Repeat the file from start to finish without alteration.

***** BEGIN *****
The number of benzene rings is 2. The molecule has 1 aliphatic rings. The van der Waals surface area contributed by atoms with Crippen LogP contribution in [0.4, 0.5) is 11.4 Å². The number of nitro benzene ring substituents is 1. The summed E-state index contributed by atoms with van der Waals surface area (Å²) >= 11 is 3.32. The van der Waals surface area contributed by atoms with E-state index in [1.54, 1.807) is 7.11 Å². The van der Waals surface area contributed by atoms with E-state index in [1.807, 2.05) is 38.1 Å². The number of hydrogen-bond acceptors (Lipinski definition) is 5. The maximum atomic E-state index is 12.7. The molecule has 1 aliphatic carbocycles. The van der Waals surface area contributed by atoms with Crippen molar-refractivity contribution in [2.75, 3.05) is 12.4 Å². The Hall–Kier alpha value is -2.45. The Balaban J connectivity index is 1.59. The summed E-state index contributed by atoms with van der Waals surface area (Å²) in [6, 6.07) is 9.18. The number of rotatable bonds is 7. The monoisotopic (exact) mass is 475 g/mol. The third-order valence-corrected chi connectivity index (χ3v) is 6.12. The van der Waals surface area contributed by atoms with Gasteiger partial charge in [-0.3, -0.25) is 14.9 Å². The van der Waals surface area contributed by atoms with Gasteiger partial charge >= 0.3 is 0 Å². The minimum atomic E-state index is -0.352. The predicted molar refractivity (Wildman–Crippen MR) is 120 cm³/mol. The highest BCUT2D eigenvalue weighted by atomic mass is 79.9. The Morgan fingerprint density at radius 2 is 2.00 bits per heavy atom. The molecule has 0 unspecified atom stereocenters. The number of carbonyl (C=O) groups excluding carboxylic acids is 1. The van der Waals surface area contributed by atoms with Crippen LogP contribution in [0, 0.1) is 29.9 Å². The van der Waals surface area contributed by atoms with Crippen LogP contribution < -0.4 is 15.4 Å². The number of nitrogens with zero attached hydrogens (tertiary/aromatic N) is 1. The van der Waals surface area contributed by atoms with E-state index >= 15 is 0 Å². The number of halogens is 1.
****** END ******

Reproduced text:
The number of benzene rings is 2. The molecule has 1 aliphatic rings. The van der Waals surface area contributed by atoms with Crippen LogP contribution in [0.4, 0.5) is 11.4 Å². The number of nitro benzene ring substituents is 1. The summed E-state index contributed by atoms with van der Waals surface area (Å²) >= 11 is 3.32. The van der Waals surface area contributed by atoms with E-state index in [1.54, 1.807) is 7.11 Å². The van der Waals surface area contributed by atoms with E-state index in [1.807, 2.05) is 38.1 Å². The number of hydrogen-bond acceptors (Lipinski definition) is 5. The maximum atomic E-state index is 12.7. The molecule has 1 aliphatic carbocycles. The van der Waals surface area contributed by atoms with Crippen molar-refractivity contribution in [2.75, 3.05) is 12.4 Å². The Hall–Kier alpha value is -2.45. The Balaban J connectivity index is 1.59. The summed E-state index contributed by atoms with van der Waals surface area (Å²) in [6, 6.07) is 9.18. The number of rotatable bonds is 7. The monoisotopic (exact) mass is 475 g/mol. The third-order valence-corrected chi connectivity index (χ3v) is 6.12. The van der Waals surface area contributed by atoms with Gasteiger partial charge in [-0.3, -0.25) is 14.9 Å². The van der Waals surface area contributed by atoms with Gasteiger partial charge >= 0.3 is 0 Å². The minimum atomic E-state index is -0.352. The predicted molar refractivity (Wildman–Crippen MR) is 120 cm³/mol. The highest BCUT2D eigenvalue weighted by atomic mass is 79.9. The Morgan fingerprint density at radius 2 is 2.00 bits per heavy atom. The molecule has 0 unspecified atom stereocenters. The number of carbonyl (C=O) groups excluding carboxylic acids is 1. The van der Waals surface area contributed by atoms with Crippen LogP contribution in [0, 0.1) is 29.9 Å². The van der Waals surface area contributed by atoms with Crippen LogP contribution < -0.4 is 15.4 Å². The number of nitrogens with zero attached hydrogens (tertiary/aromatic N) is 1. The van der Waals surface area contributed by atoms with E-state index >= 15 is 0 Å². The number of halogens is 1.